November Books

The Daily — Nov 19, 2020
Bette Davis

Before delving into this month’s round on new and noteworthy books, let’s note that, while it’s probably just a coincidence, this week seems to have been haunted by the 1970s. On Tuesday, we posted a roundup on Melissa Maerz’s new book, Alright, Alright, Alright: The Oral History of Richard Linklater’s Dazed and Confused, a lively collection of anecdotes about the making of the 1993 film that hangs out with a gaggle of teens for a day and a night in 1976. The Ringer has added another excerpt, by the way, a pretty juicy one in which the cast and crew looks back on who was hooking up with whom during that summertime shoot. As Marissa Ribisi, who played Cynthia, puts it, “We were all fucking hormonal. We couldn’t help it!” Another excerpt at Vulture assures us that, appropriately enough, there was also plenty of weed being passed around.

Wednesday’s roundup was all about Paul Thomas Anderson: Masterworks, Adam Nayman’s new book on the filmmaker whose current project, Soggy Bottom, has him revisiting the milieu of his 1997 film Boogie Nights, the San Fernando Valley of the 1970s. And now Quentin Tarantino has announced that he’s cut a deal with HarperCollins to write two books rooted in that wayward decade. “In the ’70s, movie novelizations were the first adult books I grew up reading,” says Tarantino. “And to this day I have a tremendous amount of affection for the genre.”

So Tarantino’s first book will be a novelization of his most recent feature, Once Upon a Time . . . in Hollywood (2019), set to be released as a mass market paperback. The budding author promises to flesh out the lives of television and spaghetti western actor Rick Dalton and his stunt double, Cliff Booth, expanding the timelines both forward and backward from the crucial events of 1969 that the movie focuses on. HarperCollins describes Tarantino’s second book, Cinema Speculation, as a “deep dive into the movies of the 1970s, a rich mix of essays, reviews, personal writing, and tantalizing ‘what if’s.’”

Directorial Visions

The Nolan Variations: The Movies, Mysteries, and Marvels of Christopher Nolan is the latest book from Tom Shone, who has written critical overviews of the work of Martin Scorsese, Woody Allen, and Quentin Tarantino. For the Los Angeles Times, Josh Rottenberg talks with both the author and his subject. “Tom’s pitch seemed to be that I’m either the most underrated overrated director or the most overrated underrated director,” says Nolan. “There was this feeling that the culture doesn’t always quite know what to do with commercial success, with the knotty problem of the intersection of commerce and art, which is where Hollywood filmmaking really exists. And I sort of agreed with that.”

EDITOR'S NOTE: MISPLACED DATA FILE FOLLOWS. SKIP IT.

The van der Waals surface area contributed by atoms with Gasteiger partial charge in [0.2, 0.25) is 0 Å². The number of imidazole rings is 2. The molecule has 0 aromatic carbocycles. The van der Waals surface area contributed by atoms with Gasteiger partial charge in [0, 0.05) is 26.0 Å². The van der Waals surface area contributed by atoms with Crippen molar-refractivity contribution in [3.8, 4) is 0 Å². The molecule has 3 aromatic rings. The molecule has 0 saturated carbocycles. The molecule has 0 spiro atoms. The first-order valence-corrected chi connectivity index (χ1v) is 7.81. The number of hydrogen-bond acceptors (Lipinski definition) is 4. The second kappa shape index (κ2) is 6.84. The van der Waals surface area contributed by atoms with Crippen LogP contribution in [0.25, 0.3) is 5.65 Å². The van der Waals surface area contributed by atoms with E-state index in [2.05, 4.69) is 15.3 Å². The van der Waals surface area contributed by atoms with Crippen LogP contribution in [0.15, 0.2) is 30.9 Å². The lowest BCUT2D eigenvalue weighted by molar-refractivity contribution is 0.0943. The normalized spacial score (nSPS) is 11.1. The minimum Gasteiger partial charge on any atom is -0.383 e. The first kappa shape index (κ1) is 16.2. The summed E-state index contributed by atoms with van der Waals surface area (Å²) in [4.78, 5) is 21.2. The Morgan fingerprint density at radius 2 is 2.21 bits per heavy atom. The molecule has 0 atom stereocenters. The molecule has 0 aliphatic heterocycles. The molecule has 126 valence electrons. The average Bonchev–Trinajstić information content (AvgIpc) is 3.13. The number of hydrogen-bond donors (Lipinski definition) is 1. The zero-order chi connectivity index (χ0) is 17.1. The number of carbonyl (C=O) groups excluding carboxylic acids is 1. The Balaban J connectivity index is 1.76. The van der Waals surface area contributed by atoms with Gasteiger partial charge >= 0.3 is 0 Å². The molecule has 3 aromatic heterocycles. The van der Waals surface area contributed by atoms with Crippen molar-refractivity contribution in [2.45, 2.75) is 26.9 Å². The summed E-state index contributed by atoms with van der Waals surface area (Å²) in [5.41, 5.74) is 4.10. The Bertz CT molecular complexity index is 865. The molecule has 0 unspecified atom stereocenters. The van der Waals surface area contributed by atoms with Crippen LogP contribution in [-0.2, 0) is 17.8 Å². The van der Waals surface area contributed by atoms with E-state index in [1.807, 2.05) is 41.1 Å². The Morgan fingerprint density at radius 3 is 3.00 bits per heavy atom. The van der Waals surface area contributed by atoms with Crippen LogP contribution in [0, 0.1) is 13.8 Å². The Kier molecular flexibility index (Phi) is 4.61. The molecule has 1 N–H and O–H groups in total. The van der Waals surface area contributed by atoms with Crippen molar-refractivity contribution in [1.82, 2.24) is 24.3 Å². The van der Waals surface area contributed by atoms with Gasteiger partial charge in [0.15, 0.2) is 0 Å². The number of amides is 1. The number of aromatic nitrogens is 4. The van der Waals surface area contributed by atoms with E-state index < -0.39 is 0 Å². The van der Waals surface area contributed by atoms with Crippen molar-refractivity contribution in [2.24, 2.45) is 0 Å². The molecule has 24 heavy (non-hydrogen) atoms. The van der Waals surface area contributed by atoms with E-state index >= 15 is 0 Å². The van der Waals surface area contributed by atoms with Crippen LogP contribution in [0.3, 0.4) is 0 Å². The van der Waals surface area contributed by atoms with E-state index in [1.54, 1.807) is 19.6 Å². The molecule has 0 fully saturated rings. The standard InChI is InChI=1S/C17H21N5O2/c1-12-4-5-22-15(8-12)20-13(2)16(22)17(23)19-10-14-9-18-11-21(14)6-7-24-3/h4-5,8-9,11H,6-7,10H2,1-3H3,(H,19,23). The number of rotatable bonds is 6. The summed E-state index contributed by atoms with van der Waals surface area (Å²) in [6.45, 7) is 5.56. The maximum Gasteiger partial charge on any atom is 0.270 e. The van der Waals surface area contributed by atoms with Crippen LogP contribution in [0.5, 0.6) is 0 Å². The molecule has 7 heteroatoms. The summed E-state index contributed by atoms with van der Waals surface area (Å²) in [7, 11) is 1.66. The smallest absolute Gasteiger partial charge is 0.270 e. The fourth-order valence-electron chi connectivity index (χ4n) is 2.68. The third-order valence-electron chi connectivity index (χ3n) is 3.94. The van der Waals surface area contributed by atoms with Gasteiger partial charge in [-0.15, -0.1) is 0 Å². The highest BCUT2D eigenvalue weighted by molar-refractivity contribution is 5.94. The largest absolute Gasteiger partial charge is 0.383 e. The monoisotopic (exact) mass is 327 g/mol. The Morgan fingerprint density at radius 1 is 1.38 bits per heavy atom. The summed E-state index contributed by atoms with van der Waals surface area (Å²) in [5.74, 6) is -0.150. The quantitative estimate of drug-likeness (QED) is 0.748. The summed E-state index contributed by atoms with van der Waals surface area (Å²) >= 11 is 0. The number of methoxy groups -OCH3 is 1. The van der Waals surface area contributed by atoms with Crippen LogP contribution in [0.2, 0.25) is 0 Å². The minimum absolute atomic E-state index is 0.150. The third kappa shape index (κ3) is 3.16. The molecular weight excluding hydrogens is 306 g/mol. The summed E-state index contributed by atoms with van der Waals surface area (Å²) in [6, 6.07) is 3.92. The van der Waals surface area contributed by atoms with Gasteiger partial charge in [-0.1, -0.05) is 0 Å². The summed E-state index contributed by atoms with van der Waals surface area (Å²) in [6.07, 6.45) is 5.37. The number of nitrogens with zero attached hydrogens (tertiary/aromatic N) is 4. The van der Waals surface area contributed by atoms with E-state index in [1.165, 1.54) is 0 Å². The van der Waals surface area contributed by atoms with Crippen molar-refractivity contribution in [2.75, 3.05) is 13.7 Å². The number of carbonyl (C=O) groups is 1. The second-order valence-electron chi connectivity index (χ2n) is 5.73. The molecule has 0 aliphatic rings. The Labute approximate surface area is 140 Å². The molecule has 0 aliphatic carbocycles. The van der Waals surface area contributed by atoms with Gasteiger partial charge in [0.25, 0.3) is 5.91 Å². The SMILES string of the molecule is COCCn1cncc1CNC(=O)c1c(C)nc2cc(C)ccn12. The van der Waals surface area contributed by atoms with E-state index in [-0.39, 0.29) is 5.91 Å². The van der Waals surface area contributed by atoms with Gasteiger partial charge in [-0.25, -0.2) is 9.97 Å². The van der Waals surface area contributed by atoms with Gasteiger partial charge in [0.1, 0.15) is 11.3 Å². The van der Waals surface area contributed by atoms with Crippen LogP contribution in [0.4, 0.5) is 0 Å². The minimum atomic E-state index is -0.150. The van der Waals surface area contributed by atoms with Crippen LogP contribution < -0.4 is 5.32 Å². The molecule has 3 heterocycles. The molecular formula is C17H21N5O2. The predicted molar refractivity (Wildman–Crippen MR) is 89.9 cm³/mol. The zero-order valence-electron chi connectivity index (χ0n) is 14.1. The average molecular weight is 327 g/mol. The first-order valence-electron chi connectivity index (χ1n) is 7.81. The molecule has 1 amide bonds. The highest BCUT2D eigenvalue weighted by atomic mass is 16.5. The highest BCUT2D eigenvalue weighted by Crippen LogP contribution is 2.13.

Edited by James Lattimer and Eva Sangiorgi and published by the Viennale, Kelly Reichardt: Textur #2 gathers writing by a wide-ranging array of contributors, including critic Jonathan Rosenbaum, filmmaker Jem Cohen, and poet Eileen Myles. The Notebook is running experimental filmmaker and video artist Peggy Ahwesh’s brief appreciation of Meek’s Cutoff (2010), a western tracking the ill-fated trek of a wagon train along the Oregon Trail in 1845. On a related note, at ScreenAnarchy, Shelagh Rowan-Legg calls Seventh Row’s collection Roads to Nowhere: Kelly Reichardt’s Broken American Dreams “a terrific overview of a director in the prime of her career.”

In Jonathan Coe’s new novel, Mr Wilder and Me, a young woman befriends Billy Wilder in 1977, a time in the director’s life when he was coming to terms with his dark family history. On BBC Radio 3, Coe; Phuong Le; Melanie Williams; and Paul Diamond, the son of Wilders writing partner, I. A. L. Diamond, discuss Wilder’s life and work.

From the French

Nicholas Elliott, the New York correspondent for Cahiers du cinéma, has translated three conversations between Marguerite Duras and Jean-Luc Godard that took place in 1979, 1980, and 1987, and the Paris Review is running an excerpt from the first one. The translation can’t have been easy since both filmmakers are champion gamesters when it comes to wordplay. “I like your films because they don’t come from the cinema, but they cross it,” says Godard, to which Duras replies, “I make my texts bend to the cinema.” Duras/Godard Dialogues is out now from the Film Desk.

Three other ongoing translation projects have been especially fruitful over the past few weeks. Srikanth Srinivasan carries on working his way through Luc Moullet’s 1963 book on Fritz Lang, taking us from the director’s exile in France in the early 1930s to the westerns and spy movies he made in Hollywood in the 1940s. Sabzian has given us another one of Sis Matthé’s translations of an extract from Éditions Macula’s two-volume collection of writing by André Bazin. Jean Renoir’s The River is “the most beautiful color film ever made, almost ‘the first one,’ one could say,” wrote Bazin in 1951, the year the film was released. “The work of cameraman Claude Renoir is worthy of his previous work with Jean in every respect. Color film is finally born! True color film!”

Laurent Kretzschmar, in the meantime, has posted another essay collected in Serge Daney’s Ciné journal 1981-86, this one on Carl Theodor Dreyer’s Gertrud (1964): “Dreyer is one of the few un-misogynistic directors (along with Mizoguchi and Renoir) who knows full well that at the decisive moment it is men who strain their eyes looking in the past, and who weep. From rage, impotence, and longing.”

In Theory